As Joseph says when reunited with his brothers in Genesis 45: “It was not you that sent me here, but God”. What the brothers intended for evil, God used for good. I think it’s very rare for God to actively inflict suffering on people, but a wonderful feature of God, seen time and again, is the ability to work evil for good in our lives.

 

Anyway, I bet that Reuben and his brothers had spent years experiencing guilt about what they’d done. There will have been times when they lay awake at night turning the events of that day over in their heads. I hope that, in the end, they were able to receive Joseph’s forgiveness.

 

 

I suspect that most of us here have had those sleepless, guilt-induced nights too. We’ve all done things that we cannot simply un do, and said things that cannot then be un-said. Through negligence, weakness or our own deliberate fault we have all made a mess of things. Even things that we think are the lesser of two evils can leave us with a nagging sense of guilt. I’d suggest that if anyone here has never lain awake at night troubled by your own actions (or inactions) then you’re either very lucky, very good, or haven’t really been paying attention to what’s going on around you.

 

But thanks be to God we aren’t just left to simmer in guilt and failure!

Centuries after Joseph, another highly favoured son would arrive on the scene. That son’s heart would be broken by his brothers; he would leave his home and his father, he would be sold for pieces of silver by someone close to him. He would be unjustly punished, though he had done no wrong.

However, God would use all that happened to his Son – even the bad things – to do something amazing. To bring forgiveness of sins to the whole world.

 

This is the Good News! Because of Jesus Christ all of us can know ourselves to be forgiven by God for even our darkest failings. All of us can be right with God and empowered by the Holy Spirit.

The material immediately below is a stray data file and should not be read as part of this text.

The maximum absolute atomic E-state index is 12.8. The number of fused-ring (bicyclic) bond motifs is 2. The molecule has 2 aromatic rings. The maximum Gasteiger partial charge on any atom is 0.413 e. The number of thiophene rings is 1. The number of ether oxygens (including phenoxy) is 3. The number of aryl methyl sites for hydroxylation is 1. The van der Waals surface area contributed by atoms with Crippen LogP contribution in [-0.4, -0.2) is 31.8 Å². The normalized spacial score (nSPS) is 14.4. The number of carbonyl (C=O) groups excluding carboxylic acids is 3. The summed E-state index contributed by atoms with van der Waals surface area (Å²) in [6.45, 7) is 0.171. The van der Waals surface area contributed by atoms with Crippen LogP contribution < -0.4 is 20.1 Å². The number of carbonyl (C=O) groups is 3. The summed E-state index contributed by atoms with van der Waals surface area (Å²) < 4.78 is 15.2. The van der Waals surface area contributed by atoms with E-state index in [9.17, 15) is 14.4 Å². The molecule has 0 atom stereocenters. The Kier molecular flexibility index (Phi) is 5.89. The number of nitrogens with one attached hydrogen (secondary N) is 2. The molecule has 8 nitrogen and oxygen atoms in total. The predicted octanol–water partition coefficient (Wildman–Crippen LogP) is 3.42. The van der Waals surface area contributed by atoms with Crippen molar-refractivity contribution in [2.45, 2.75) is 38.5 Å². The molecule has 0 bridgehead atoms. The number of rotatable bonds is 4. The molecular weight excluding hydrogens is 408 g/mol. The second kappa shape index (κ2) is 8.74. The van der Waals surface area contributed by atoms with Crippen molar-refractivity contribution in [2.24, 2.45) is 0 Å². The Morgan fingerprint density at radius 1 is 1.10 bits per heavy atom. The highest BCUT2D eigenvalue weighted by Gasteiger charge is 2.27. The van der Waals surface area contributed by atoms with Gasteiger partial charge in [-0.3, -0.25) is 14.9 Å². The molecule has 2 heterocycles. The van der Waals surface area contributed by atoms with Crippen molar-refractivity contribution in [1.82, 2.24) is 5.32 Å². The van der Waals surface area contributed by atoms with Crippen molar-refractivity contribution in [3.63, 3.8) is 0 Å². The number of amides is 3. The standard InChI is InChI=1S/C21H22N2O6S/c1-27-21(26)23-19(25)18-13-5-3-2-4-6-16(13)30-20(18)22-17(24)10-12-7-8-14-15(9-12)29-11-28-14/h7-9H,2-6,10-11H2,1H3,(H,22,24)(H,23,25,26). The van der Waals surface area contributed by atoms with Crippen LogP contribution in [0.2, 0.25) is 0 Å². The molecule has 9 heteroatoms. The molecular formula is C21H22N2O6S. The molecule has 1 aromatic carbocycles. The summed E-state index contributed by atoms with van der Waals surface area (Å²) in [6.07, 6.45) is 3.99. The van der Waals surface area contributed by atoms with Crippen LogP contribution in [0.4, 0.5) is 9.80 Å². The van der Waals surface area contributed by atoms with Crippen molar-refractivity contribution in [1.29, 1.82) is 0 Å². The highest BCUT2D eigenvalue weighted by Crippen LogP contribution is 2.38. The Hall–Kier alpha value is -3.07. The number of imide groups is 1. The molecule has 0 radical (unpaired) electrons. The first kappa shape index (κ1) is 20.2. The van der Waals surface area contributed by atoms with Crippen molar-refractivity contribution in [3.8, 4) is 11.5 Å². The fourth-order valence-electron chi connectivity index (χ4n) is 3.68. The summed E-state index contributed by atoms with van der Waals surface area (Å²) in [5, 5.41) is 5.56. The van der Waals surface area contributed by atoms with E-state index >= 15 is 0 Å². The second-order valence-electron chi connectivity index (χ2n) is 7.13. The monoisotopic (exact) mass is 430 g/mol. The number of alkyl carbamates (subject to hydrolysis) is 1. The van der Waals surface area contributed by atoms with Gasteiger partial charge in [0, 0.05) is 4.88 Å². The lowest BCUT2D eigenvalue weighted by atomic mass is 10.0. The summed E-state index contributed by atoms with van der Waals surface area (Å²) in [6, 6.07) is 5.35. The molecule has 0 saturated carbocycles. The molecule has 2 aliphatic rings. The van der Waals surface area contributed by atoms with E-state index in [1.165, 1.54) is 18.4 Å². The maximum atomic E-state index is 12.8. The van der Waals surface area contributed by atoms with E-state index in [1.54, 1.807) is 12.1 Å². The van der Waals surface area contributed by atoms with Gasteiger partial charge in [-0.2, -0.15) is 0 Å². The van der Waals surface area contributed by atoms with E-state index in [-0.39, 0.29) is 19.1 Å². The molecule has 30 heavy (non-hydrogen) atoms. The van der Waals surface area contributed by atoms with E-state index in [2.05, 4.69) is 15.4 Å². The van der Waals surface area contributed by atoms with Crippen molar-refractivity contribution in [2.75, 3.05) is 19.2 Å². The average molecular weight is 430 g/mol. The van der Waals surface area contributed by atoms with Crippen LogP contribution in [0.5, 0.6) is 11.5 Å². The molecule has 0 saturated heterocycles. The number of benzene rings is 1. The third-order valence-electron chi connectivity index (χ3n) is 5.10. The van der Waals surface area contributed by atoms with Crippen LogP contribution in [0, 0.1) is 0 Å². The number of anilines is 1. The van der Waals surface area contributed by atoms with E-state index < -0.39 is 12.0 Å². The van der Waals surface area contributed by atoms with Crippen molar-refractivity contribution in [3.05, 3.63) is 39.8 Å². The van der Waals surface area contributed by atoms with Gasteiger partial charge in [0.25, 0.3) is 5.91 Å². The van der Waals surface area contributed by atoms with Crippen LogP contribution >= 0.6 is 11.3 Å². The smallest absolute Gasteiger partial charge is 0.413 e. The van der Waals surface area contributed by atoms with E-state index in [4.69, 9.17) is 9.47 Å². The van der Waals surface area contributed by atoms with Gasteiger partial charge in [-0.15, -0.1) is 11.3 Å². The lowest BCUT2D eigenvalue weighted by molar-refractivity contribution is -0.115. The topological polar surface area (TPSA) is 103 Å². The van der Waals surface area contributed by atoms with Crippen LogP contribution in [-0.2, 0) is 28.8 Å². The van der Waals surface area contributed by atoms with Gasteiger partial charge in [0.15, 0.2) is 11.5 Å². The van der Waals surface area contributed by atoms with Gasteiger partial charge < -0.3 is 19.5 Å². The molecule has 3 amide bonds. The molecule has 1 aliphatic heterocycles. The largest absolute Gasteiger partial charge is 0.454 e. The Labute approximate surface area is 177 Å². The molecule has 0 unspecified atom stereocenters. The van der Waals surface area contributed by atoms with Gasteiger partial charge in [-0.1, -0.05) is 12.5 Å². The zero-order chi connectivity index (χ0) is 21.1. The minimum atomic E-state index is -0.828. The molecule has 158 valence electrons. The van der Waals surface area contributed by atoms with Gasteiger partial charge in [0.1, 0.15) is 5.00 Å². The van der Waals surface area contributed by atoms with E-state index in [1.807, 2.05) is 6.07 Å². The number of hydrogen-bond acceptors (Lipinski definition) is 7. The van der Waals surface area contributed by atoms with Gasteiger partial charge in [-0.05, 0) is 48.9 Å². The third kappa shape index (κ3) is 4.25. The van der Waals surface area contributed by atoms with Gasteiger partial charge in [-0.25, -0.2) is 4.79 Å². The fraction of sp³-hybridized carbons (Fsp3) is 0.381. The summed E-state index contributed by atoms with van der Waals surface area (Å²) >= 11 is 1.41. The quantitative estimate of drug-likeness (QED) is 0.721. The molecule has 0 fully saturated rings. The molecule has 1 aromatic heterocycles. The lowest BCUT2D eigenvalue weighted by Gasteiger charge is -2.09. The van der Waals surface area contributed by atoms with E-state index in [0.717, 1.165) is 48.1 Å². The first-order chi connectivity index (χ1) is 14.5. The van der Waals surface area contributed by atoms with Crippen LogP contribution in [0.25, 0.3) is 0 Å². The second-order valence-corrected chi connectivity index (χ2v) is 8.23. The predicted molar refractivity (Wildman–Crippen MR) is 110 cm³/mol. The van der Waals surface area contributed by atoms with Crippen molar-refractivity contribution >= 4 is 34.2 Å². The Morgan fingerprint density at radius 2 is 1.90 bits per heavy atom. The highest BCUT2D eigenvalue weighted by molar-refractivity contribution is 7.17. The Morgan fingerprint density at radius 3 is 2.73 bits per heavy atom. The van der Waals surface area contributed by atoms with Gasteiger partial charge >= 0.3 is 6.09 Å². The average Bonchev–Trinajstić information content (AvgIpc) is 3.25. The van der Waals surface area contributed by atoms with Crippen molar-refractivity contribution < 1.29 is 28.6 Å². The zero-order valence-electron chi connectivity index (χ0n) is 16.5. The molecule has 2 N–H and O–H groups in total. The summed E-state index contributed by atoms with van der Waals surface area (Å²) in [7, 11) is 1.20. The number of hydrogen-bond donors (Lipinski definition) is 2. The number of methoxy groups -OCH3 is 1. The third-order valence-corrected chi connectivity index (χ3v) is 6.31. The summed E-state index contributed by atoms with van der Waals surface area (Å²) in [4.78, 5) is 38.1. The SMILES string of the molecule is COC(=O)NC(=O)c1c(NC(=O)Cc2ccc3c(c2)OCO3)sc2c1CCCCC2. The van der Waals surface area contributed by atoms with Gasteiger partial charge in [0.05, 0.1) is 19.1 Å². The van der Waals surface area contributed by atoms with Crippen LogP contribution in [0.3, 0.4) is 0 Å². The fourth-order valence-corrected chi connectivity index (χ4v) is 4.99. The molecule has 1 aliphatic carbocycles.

As forgiven people, we can start to have the strength to ask forgiveness from others and to forgive those who have sinned against us. As forgiven people, we can refuse to pass on our own bitterness, regret and envy to others. We can see God’s Kingdom come! Good news! Alleluia!

 

But we live in a world in which people don’t know this news. They haven’t heard that they don’t have to be defined by their worst moments. They haven’t been told that Jesus Christ has made a way to end the cycle of vengeance and retribution. They don’t know that they can call on the name of Jesus Christ and be saved.

How are they to call on one in whom they have not believed? And how are they to believe in one of whom they have never heard? And how are they to hear without someone to proclaim him? And how are they to proclaim him unless they are sent? As it is written, “How beautiful are the feet of those who bring good news!”

 

I am sending you. No, God is sending you today and every day to be the beautiful feet of those who bring good news! Get out of the boat! God is longing to bring triumph out of tragedy and has commissioned you and me to bring this good news to the hurting and broken world around us.

Did you notice that Peter doesn’t just get straight out of the boat when he sees Jesus? He asks Jesus to tell him to come. I encourage you to pray the same prayer today. Lord Jesus, tell me to get out of the safety of my boat to bring your good news to others.

 

Joseph and the Amazing Technicolour Dreamcoat is the first musical I ever loved. I think Tim Rice is amazing. At the end of the musical there’s a song that I’m sure is familiar to many of you. It ends like this…

May I return, to the beginning?

The light is dimming and the dream is too.

The world and I, we are still waiting.

Still hesitating.

Any dream will do.

 

Big finale. Joseph is inexplicably given another technicolour dreamcoat as if Jacob has learned nothing at all from the experience. The audience is on their feet. Not a dry eye in the house. Any dream will do!

 

But what utter bunk. Any dream will do? Tim Rice has catastrophically missed the point.

The Joseph story, the Christian story, is that at the final reckoning the only dream that will do is God’s dream of ransomed, healed, restored, forgiven people. Let us be those people today.

Categories Curate's Blog